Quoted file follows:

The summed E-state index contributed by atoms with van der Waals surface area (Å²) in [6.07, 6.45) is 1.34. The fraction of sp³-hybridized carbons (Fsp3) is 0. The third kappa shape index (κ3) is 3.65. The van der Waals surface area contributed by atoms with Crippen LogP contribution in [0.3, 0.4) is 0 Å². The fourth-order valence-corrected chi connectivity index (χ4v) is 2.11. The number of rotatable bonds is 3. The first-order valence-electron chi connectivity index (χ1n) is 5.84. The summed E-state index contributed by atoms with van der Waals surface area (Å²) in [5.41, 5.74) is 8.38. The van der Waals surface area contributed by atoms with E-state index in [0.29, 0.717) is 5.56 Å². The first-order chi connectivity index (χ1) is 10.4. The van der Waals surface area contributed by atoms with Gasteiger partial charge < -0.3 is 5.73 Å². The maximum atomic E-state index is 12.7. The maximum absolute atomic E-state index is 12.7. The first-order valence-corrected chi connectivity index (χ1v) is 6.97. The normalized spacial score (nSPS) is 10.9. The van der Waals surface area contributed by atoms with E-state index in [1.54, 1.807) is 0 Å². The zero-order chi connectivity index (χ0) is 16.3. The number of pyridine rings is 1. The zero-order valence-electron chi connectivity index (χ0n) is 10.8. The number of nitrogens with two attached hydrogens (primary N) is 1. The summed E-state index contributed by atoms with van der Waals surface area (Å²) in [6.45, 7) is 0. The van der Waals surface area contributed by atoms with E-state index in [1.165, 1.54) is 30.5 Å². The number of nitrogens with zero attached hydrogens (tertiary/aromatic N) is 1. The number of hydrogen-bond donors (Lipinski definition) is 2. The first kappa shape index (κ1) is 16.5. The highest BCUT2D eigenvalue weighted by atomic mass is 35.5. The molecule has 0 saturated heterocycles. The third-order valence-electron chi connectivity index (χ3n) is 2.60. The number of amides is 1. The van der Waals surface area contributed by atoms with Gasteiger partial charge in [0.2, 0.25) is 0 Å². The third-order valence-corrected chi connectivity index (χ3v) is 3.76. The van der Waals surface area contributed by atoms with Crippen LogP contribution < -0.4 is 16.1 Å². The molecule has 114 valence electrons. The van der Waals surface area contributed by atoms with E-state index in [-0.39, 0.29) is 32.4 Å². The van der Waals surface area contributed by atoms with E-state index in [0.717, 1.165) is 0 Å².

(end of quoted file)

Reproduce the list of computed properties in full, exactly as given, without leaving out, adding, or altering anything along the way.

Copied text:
The summed E-state index contributed by atoms with van der Waals surface area (Å²) in [6.07, 6.45) is 1.34. The fraction of sp³-hybridized carbons (Fsp3) is 0. The third kappa shape index (κ3) is 3.65. The van der Waals surface area contributed by atoms with Crippen LogP contribution in [0.3, 0.4) is 0 Å². The fourth-order valence-corrected chi connectivity index (χ4v) is 2.11. The number of rotatable bonds is 3. The first-order valence-electron chi connectivity index (χ1n) is 5.84. The summed E-state index contributed by atoms with van der Waals surface area (Å²) in [5.41, 5.74) is 8.38. The van der Waals surface area contributed by atoms with E-state index in [0.29, 0.717) is 5.56 Å². The first-order chi connectivity index (χ1) is 10.4. The van der Waals surface area contributed by atoms with Gasteiger partial charge < -0.3 is 5.73 Å². The maximum atomic E-state index is 12.7. The maximum absolute atomic E-state index is 12.7. The first-order valence-corrected chi connectivity index (χ1v) is 6.97. The normalized spacial score (nSPS) is 10.9. The van der Waals surface area contributed by atoms with E-state index in [1.54, 1.807) is 0 Å². The zero-order chi connectivity index (χ0) is 16.3. The number of pyridine rings is 1. The zero-order valence-electron chi connectivity index (χ0n) is 10.8. The number of nitrogens with two attached hydrogens (primary N) is 1. The summed E-state index contributed by atoms with van der Waals surface area (Å²) in [6.45, 7) is 0. The van der Waals surface area contributed by atoms with E-state index in [1.165, 1.54) is 30.5 Å². The number of nitrogens with zero attached hydrogens (tertiary/aromatic N) is 1. The number of hydrogen-bond donors (Lipinski definition) is 2. The first kappa shape index (κ1) is 16.5. The highest BCUT2D eigenvalue weighted by atomic mass is 35.5. The molecule has 0 saturated heterocycles. The third-order valence-electron chi connectivity index (χ3n) is 2.60. The number of amides is 1. The van der Waals surface area contributed by atoms with Gasteiger partial charge in [0.2, 0.25) is 0 Å². The third-order valence-corrected chi connectivity index (χ3v) is 3.76. The van der Waals surface area contributed by atoms with Crippen LogP contribution < -0.4 is 16.1 Å². The molecule has 114 valence electrons. The van der Waals surface area contributed by atoms with E-state index in [-0.39, 0.29) is 32.4 Å². The van der Waals surface area contributed by atoms with E-state index in [0.717, 1.165) is 0 Å².